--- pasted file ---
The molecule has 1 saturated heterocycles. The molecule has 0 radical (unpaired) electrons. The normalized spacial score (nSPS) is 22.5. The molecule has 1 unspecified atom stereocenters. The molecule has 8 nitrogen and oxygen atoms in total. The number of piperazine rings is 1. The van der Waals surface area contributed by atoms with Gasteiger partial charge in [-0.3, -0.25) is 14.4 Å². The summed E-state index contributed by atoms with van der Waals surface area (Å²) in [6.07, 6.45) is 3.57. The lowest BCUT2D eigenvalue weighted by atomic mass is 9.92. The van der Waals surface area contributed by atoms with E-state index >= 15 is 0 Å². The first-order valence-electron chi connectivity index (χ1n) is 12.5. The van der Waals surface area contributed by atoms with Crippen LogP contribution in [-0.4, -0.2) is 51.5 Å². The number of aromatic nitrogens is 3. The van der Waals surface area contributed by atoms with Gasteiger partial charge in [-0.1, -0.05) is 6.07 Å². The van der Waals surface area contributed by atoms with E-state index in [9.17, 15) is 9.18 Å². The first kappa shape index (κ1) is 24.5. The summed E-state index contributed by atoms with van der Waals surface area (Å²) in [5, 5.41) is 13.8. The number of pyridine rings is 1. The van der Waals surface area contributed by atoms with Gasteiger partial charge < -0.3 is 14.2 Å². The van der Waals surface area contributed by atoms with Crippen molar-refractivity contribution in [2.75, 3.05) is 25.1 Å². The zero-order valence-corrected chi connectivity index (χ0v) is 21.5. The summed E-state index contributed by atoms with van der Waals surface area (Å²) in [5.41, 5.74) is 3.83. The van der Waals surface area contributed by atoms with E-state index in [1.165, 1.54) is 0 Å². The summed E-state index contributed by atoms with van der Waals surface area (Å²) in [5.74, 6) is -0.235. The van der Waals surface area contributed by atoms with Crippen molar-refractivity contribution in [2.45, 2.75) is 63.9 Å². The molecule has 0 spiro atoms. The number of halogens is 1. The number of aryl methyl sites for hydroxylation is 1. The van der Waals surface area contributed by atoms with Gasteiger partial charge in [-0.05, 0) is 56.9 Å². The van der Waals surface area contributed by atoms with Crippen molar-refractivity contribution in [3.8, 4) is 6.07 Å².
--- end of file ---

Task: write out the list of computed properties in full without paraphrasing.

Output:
The molecule has 1 saturated heterocycles. The molecule has 0 radical (unpaired) electrons. The normalized spacial score (nSPS) is 22.5. The molecule has 1 unspecified atom stereocenters. The molecule has 8 nitrogen and oxygen atoms in total. The number of piperazine rings is 1. The van der Waals surface area contributed by atoms with Gasteiger partial charge in [-0.3, -0.25) is 14.4 Å². The summed E-state index contributed by atoms with van der Waals surface area (Å²) in [6.07, 6.45) is 3.57. The lowest BCUT2D eigenvalue weighted by atomic mass is 9.92. The van der Waals surface area contributed by atoms with E-state index >= 15 is 0 Å². The first-order valence-electron chi connectivity index (χ1n) is 12.5. The van der Waals surface area contributed by atoms with Crippen LogP contribution in [-0.4, -0.2) is 51.5 Å². The number of aromatic nitrogens is 3. The van der Waals surface area contributed by atoms with Gasteiger partial charge in [-0.1, -0.05) is 6.07 Å². The van der Waals surface area contributed by atoms with E-state index in [9.17, 15) is 9.18 Å². The first kappa shape index (κ1) is 24.5. The summed E-state index contributed by atoms with van der Waals surface area (Å²) in [5, 5.41) is 13.8. The number of pyridine rings is 1. The van der Waals surface area contributed by atoms with Gasteiger partial charge < -0.3 is 14.2 Å². The van der Waals surface area contributed by atoms with Crippen molar-refractivity contribution in [2.75, 3.05) is 25.1 Å². The zero-order valence-corrected chi connectivity index (χ0v) is 21.5. The summed E-state index contributed by atoms with van der Waals surface area (Å²) in [5.41, 5.74) is 3.83. The van der Waals surface area contributed by atoms with E-state index in [1.165, 1.54) is 0 Å². The summed E-state index contributed by atoms with van der Waals surface area (Å²) in [5.74, 6) is -0.235. The van der Waals surface area contributed by atoms with Crippen molar-refractivity contribution in [2.45, 2.75) is 63.9 Å². The molecule has 0 spiro atoms. The number of halogens is 1. The number of aryl methyl sites for hydroxylation is 1. The van der Waals surface area contributed by atoms with Gasteiger partial charge in [-0.05, 0) is 56.9 Å². The van der Waals surface area contributed by atoms with Crippen molar-refractivity contribution in [3.8, 4) is 6.07 Å².